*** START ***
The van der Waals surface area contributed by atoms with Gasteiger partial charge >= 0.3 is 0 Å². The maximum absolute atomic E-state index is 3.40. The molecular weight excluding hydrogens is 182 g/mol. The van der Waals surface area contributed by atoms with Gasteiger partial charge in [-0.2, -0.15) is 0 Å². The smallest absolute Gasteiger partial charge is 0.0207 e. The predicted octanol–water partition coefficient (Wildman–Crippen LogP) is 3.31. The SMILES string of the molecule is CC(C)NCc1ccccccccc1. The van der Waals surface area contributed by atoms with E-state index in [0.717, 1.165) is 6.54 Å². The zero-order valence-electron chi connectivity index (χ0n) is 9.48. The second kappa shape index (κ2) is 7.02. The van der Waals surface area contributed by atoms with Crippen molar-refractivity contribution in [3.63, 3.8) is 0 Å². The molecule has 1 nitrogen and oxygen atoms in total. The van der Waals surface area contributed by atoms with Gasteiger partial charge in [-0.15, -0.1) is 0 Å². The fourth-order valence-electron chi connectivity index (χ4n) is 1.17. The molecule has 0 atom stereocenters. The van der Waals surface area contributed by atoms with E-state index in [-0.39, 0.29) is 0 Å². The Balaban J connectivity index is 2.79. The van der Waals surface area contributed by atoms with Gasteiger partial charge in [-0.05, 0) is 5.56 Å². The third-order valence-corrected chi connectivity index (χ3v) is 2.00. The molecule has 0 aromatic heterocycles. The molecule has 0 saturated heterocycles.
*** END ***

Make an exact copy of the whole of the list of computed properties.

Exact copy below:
The van der Waals surface area contributed by atoms with Gasteiger partial charge >= 0.3 is 0 Å². The maximum absolute atomic E-state index is 3.40. The molecular weight excluding hydrogens is 182 g/mol. The van der Waals surface area contributed by atoms with Gasteiger partial charge in [-0.2, -0.15) is 0 Å². The smallest absolute Gasteiger partial charge is 0.0207 e. The predicted octanol–water partition coefficient (Wildman–Crippen LogP) is 3.31. The SMILES string of the molecule is CC(C)NCc1ccccccccc1. The van der Waals surface area contributed by atoms with E-state index in [0.717, 1.165) is 6.54 Å². The zero-order valence-electron chi connectivity index (χ0n) is 9.48. The second kappa shape index (κ2) is 7.02. The van der Waals surface area contributed by atoms with Crippen molar-refractivity contribution in [3.63, 3.8) is 0 Å². The molecule has 1 nitrogen and oxygen atoms in total. The van der Waals surface area contributed by atoms with Gasteiger partial charge in [-0.15, -0.1) is 0 Å². The fourth-order valence-electron chi connectivity index (χ4n) is 1.17. The molecule has 0 atom stereocenters. The van der Waals surface area contributed by atoms with E-state index in [-0.39, 0.29) is 0 Å². The Balaban J connectivity index is 2.79. The van der Waals surface area contributed by atoms with Gasteiger partial charge in [-0.05, 0) is 5.56 Å². The third-order valence-corrected chi connectivity index (χ3v) is 2.00. The molecule has 0 aromatic heterocycles. The molecule has 0 saturated heterocycles.